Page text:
The New York Times today published an editorial calling for the need to combat the new flood of discriminatory voting laws within the surviving portions of the federal Voting Rights Act. The editorial reviews data from a new study on the VRA by J. Morgan Kousser from Cal Tech. Professor Kousser reviewed empirical data from thousands of VRA cases to show how the Supreme Court’s Shelby decision was wrongly decided.
It is worth noting that New York’s own record for Section 5 preclearance approvals was not stellar during the state’s thirty years under Section 5. Several statewide and New York City redistricting plans were either rejected or ran into problems at DOJ through the 1990s.
While the Justice Department precleared nearly every state and local redistricting plan after the 2010 census (except for the Texas House and congressional plans later rejected by courts), New York had a bumpy road at DOJ from the early 1970s through the post-1990s redistrictings (even though there were alleged political reasons for rejecting the 1992 Assembly plan). It was not until the 2002-3 round of state legislative and NYC city council redistrictings where New York State and City sailed through. Part of that reason was because racial polarization tests were conducted before state assembly and city council plans were enacted, enabling redistricters to know whether plans were retrogressive before being submitted to DOJ.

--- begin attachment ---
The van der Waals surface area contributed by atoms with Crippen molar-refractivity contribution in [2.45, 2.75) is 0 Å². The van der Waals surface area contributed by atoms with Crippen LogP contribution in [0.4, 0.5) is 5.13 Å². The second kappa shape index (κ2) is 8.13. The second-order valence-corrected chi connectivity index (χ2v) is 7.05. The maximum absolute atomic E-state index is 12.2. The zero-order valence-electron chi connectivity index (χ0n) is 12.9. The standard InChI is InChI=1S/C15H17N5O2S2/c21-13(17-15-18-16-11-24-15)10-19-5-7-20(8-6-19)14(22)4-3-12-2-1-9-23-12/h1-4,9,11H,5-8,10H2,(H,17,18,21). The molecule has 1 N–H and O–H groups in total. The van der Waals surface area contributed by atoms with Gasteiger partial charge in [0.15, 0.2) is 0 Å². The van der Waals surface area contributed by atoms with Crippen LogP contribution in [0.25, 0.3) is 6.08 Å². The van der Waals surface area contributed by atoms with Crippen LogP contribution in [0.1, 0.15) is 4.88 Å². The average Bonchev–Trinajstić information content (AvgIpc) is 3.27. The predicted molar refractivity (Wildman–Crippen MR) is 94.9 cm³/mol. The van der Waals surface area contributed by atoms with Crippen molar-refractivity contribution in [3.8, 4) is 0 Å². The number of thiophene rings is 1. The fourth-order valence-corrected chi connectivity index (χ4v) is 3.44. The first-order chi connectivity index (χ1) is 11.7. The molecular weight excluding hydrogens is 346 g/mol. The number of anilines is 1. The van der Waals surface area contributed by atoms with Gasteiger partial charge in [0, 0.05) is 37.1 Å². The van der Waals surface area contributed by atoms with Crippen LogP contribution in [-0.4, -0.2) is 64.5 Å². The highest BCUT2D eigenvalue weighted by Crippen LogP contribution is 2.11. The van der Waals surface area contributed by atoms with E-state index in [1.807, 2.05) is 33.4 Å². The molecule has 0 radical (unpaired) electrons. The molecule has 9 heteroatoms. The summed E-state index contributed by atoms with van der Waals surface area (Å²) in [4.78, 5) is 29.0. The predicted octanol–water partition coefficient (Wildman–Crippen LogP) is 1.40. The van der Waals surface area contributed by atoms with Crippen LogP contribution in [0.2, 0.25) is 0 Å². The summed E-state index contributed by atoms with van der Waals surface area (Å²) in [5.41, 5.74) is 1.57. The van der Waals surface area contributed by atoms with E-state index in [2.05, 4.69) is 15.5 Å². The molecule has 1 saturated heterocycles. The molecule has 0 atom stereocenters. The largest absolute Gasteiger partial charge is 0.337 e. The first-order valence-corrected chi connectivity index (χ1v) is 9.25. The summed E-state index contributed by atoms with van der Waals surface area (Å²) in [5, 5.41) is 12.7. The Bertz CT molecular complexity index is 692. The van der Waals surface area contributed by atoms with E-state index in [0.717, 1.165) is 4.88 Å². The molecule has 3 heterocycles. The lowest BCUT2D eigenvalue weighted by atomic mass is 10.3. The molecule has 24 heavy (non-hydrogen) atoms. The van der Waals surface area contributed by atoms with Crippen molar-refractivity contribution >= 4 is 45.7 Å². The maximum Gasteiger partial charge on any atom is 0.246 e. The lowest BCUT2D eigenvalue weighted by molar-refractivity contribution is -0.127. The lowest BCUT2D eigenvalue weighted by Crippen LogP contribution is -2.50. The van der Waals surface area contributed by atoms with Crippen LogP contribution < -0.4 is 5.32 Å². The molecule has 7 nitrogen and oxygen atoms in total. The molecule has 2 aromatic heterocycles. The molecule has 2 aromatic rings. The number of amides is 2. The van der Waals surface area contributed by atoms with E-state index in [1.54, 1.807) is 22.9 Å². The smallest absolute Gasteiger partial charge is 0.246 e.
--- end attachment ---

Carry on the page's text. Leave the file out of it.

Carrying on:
Readers might be interested in a report on New York’s VRA history in a report authored by Juan Cartegena at Latino Justice for the 2006 VRA reauthorization debate. A copy of that report can be accessed here.